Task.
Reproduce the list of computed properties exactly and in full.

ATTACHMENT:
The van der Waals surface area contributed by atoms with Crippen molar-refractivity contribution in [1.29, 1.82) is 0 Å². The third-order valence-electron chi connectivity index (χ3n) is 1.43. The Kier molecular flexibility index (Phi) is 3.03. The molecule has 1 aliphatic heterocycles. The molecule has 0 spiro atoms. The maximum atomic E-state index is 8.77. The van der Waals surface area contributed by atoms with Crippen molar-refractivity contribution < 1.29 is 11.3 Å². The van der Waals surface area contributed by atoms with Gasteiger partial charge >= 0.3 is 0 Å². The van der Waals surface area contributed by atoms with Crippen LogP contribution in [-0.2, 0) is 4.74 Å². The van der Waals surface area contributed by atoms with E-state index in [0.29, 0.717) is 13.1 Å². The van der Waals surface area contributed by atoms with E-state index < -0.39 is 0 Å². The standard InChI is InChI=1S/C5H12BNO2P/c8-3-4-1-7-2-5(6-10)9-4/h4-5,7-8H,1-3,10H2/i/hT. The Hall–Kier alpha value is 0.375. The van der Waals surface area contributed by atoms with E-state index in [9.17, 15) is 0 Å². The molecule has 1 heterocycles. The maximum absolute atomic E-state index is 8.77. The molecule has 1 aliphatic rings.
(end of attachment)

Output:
The van der Waals surface area contributed by atoms with Crippen molar-refractivity contribution in [1.29, 1.82) is 0 Å². The third-order valence-electron chi connectivity index (χ3n) is 1.43. The Kier molecular flexibility index (Phi) is 3.03. The molecule has 1 aliphatic heterocycles. The molecule has 0 spiro atoms. The maximum atomic E-state index is 8.77. The van der Waals surface area contributed by atoms with Crippen molar-refractivity contribution < 1.29 is 11.3 Å². The van der Waals surface area contributed by atoms with Gasteiger partial charge >= 0.3 is 0 Å². The van der Waals surface area contributed by atoms with Crippen LogP contribution in [-0.2, 0) is 4.74 Å². The van der Waals surface area contributed by atoms with E-state index in [0.29, 0.717) is 13.1 Å². The van der Waals surface area contributed by atoms with E-state index < -0.39 is 0 Å². The standard InChI is InChI=1S/C5H12BNO2P/c8-3-4-1-7-2-5(6-10)9-4/h4-5,7-8H,1-3,10H2/i/hT. The Hall–Kier alpha value is 0.375. The van der Waals surface area contributed by atoms with E-state index in [9.17, 15) is 0 Å². The molecule has 1 heterocycles. The maximum absolute atomic E-state index is 8.77. The molecule has 1 aliphatic rings.